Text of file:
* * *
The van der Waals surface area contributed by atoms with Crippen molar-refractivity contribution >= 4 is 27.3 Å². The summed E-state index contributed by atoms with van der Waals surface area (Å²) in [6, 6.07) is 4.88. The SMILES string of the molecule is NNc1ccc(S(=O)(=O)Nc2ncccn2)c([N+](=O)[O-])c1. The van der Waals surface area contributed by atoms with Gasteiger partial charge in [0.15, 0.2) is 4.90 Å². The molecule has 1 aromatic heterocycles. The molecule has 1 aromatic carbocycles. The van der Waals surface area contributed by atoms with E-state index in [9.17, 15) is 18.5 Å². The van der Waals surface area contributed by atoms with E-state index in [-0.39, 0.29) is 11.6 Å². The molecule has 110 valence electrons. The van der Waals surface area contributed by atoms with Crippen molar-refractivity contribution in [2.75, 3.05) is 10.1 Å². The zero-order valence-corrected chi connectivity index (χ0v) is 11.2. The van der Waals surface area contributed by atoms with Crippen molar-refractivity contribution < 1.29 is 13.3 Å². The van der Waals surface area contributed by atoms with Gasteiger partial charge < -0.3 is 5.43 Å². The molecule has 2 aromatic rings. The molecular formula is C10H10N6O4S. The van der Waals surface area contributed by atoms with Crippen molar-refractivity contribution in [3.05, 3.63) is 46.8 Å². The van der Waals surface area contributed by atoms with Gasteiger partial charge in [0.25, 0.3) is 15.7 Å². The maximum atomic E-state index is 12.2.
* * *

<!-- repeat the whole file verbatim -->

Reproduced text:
The van der Waals surface area contributed by atoms with Crippen molar-refractivity contribution >= 4 is 27.3 Å². The summed E-state index contributed by atoms with van der Waals surface area (Å²) in [6, 6.07) is 4.88. The SMILES string of the molecule is NNc1ccc(S(=O)(=O)Nc2ncccn2)c([N+](=O)[O-])c1. The van der Waals surface area contributed by atoms with Gasteiger partial charge in [0.15, 0.2) is 4.90 Å². The molecule has 1 aromatic heterocycles. The molecule has 1 aromatic carbocycles. The van der Waals surface area contributed by atoms with E-state index in [9.17, 15) is 18.5 Å². The van der Waals surface area contributed by atoms with E-state index in [-0.39, 0.29) is 11.6 Å². The molecule has 110 valence electrons. The van der Waals surface area contributed by atoms with Crippen molar-refractivity contribution in [2.75, 3.05) is 10.1 Å². The zero-order valence-corrected chi connectivity index (χ0v) is 11.2. The van der Waals surface area contributed by atoms with Crippen molar-refractivity contribution < 1.29 is 13.3 Å². The van der Waals surface area contributed by atoms with Gasteiger partial charge < -0.3 is 5.43 Å². The molecule has 2 aromatic rings. The molecular formula is C10H10N6O4S. The van der Waals surface area contributed by atoms with Crippen molar-refractivity contribution in [3.05, 3.63) is 46.8 Å². The van der Waals surface area contributed by atoms with Gasteiger partial charge in [0.25, 0.3) is 15.7 Å². The maximum atomic E-state index is 12.2.